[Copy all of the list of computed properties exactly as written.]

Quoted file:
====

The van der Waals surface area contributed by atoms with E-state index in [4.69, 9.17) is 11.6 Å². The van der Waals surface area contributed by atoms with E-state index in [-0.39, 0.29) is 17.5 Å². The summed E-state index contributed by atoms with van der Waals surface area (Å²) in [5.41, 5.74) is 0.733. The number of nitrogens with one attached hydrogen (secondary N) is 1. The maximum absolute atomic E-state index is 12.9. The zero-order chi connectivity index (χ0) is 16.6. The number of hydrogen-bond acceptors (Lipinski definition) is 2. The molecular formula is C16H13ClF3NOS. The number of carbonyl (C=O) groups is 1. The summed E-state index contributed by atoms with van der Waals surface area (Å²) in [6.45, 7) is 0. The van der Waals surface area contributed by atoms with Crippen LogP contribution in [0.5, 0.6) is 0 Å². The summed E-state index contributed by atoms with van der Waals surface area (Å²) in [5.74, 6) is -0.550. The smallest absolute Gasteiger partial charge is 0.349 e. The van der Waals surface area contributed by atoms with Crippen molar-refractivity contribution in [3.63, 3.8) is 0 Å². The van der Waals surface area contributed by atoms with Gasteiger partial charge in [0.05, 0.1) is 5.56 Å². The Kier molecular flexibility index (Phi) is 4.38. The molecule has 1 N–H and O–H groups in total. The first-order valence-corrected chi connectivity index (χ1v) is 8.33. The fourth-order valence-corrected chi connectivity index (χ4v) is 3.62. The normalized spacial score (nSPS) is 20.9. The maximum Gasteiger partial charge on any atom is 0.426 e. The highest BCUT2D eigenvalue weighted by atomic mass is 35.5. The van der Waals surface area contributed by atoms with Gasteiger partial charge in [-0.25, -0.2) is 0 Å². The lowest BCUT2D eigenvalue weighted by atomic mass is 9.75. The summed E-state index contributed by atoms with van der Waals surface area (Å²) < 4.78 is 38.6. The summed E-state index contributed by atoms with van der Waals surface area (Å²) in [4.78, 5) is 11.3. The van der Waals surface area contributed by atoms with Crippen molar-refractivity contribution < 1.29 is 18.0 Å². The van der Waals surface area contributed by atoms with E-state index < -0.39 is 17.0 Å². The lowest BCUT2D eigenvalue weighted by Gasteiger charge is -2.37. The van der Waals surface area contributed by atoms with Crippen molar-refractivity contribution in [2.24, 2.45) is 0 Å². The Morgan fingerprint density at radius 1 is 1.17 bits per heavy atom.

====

The van der Waals surface area contributed by atoms with E-state index in [4.69, 9.17) is 11.6 Å². The van der Waals surface area contributed by atoms with E-state index in [-0.39, 0.29) is 17.5 Å². The summed E-state index contributed by atoms with van der Waals surface area (Å²) in [5.41, 5.74) is 0.733. The number of nitrogens with one attached hydrogen (secondary N) is 1. The maximum absolute atomic E-state index is 12.9. The zero-order chi connectivity index (χ0) is 16.6. The number of hydrogen-bond acceptors (Lipinski definition) is 2. The molecular formula is C16H13ClF3NOS. The number of carbonyl (C=O) groups is 1. The summed E-state index contributed by atoms with van der Waals surface area (Å²) in [6.45, 7) is 0. The van der Waals surface area contributed by atoms with Crippen LogP contribution in [0.5, 0.6) is 0 Å². The summed E-state index contributed by atoms with van der Waals surface area (Å²) in [5.74, 6) is -0.550. The smallest absolute Gasteiger partial charge is 0.349 e. The van der Waals surface area contributed by atoms with Crippen molar-refractivity contribution in [3.63, 3.8) is 0 Å². The van der Waals surface area contributed by atoms with Gasteiger partial charge in [0.05, 0.1) is 5.56 Å². The Kier molecular flexibility index (Phi) is 4.38. The molecule has 1 N–H and O–H groups in total. The first-order valence-corrected chi connectivity index (χ1v) is 8.33. The fourth-order valence-corrected chi connectivity index (χ4v) is 3.62. The normalized spacial score (nSPS) is 20.9. The maximum Gasteiger partial charge on any atom is 0.426 e. The highest BCUT2D eigenvalue weighted by atomic mass is 35.5. The van der Waals surface area contributed by atoms with Gasteiger partial charge in [-0.25, -0.2) is 0 Å². The lowest BCUT2D eigenvalue weighted by atomic mass is 9.75. The summed E-state index contributed by atoms with van der Waals surface area (Å²) < 4.78 is 38.6. The summed E-state index contributed by atoms with van der Waals surface area (Å²) in [4.78, 5) is 11.3. The van der Waals surface area contributed by atoms with Crippen molar-refractivity contribution < 1.29 is 18.0 Å². The van der Waals surface area contributed by atoms with E-state index < -0.39 is 17.0 Å². The lowest BCUT2D eigenvalue weighted by Gasteiger charge is -2.37. The van der Waals surface area contributed by atoms with Crippen molar-refractivity contribution in [2.24, 2.45) is 0 Å². The Morgan fingerprint density at radius 1 is 1.17 bits per heavy atom.